The Abbey of Saint-Savin-en-Lavedan was a Benedictine abbey in the commune of Saint-Savin and one of the most important religious centres in the County of Bigorre. The abbey dates at least from the 10th century, and it was built by order of Charlemagne on the site of an ancient Gallo-Roman fortress. In 841, the abbey was looted and burnt by the Normans, and previously by the Saracens.
In 945, Count Raymond I of Bigorre gave the abbey a generous endowment consisting of a territory known as the Pascal de Saint-Savin, which was made of the eight villages. The church of Saint-Jean-de-Saint-Savin became their communal church.
In 1080 the abbey was united to the Abbey of St. Victor, Marseille. In 1130 Bernard d'Arcizas and Centule II, Count of Bigorre, confronted the abbot and the inhabitants of the Val d'Azun over a burial. Queen Marguerite of Navarre (1492–1549) took refuge in the abbey from a flood. From the thirteenth century, the abbey still controlled the territory of seven villages.
From the 16th century the abbey suffered due to the destruction associated with the French Wars of Religion and relaxed its discipline, although there were attempts to restore it in the 17th century by the monks of the Congregation of St. Maur.
Only three monks remained living in the abbey in 1790. In the following year, the church and the monastic buildings were converted for the use of the parish. Part of the abbey was sold for a stone quarry and the chapter house became a stable. In 1854, a strong earthquake caused further destructions. Prosper Mérimée took charge of its restoration in 1855.References:
Angelokastro is a Byzantine castle on the island of Corfu. It is located at the top of the highest peak of the island"s shoreline in the northwest coast near Palaiokastritsa and built on particularly precipitous and rocky terrain. It stands 305 m on a steep cliff above the sea and surveys the City of Corfu and the mountains of mainland Greece to the southeast and a wide area of Corfu toward the northeast and northwest.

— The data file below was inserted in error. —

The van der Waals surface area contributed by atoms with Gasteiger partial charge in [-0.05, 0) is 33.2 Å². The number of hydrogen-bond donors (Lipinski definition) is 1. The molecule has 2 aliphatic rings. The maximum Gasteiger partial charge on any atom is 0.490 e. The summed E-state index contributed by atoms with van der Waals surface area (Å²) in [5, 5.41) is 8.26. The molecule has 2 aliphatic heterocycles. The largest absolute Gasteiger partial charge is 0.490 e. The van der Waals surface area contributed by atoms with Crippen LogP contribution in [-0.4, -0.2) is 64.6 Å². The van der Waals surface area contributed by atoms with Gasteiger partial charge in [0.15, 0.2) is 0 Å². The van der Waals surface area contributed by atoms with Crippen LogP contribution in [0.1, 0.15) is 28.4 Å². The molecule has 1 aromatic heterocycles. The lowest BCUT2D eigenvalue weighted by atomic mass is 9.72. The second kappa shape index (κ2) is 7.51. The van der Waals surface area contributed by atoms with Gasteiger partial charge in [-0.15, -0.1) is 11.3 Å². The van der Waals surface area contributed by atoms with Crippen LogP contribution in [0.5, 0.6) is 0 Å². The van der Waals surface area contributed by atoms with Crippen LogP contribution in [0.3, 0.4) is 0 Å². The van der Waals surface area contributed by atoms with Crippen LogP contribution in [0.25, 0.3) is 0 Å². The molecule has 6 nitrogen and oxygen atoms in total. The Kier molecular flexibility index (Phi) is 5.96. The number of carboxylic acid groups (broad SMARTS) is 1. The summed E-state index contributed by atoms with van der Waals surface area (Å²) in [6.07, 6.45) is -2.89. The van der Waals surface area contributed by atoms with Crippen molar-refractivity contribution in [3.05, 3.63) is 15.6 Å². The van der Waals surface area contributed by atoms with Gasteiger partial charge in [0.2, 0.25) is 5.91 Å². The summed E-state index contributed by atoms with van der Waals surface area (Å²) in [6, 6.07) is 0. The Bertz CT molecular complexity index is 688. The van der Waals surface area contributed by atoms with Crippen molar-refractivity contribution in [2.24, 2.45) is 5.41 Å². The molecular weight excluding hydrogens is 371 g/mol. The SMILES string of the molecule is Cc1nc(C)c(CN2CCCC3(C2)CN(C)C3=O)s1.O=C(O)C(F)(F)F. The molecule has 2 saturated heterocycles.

Angelokastro is one of the most important fortified complexes of Corfu. It was an acropolis which surveyed the region all the way to the southern Adriatic and presented a formidable strategic vantage point to the occupant of the castle.
Angelokastro formed a defensive triangle with the castles of Gardiki and Kassiopi, which covered Corfu"s defences to the south, northwest and northeast.
The castle never fell, despite frequent sieges and attempts at conquering it through the centuries, and played a decisive role in defending the island against pirate incursions and during three sieges of Corfu by the Ottomans, significantly contributing to their defeat.
During invasions it helped shelter the local peasant population. The villagers also fought against the invaders playing an active role in the defence of the castle.
The exact period of the building of the castle is not known, but it has often been attributed to the reigns of Michael I Komnenos and his son Michael II Komnenos. The first documentary evidence for the fortress dates to 1272, when Giordano di San Felice took possession of it for Charles of Anjou, who had seized Corfu from Manfred, King of Sicily in 1267.
From 1387 to the end of the 16th century, Angelokastro was the official capital of Corfu and the seat of the Provveditore Generale del Levante, governor of the Ionian islands and commander of the Venetian fleet, which was stationed in Corfu.
The governor of the castle (the castellan) was normally appointed by the City council of Corfu and was chosen amongst the noblemen of the island.
Angelokastro is considered one of the most imposing architectural remains in the Ionian Islands.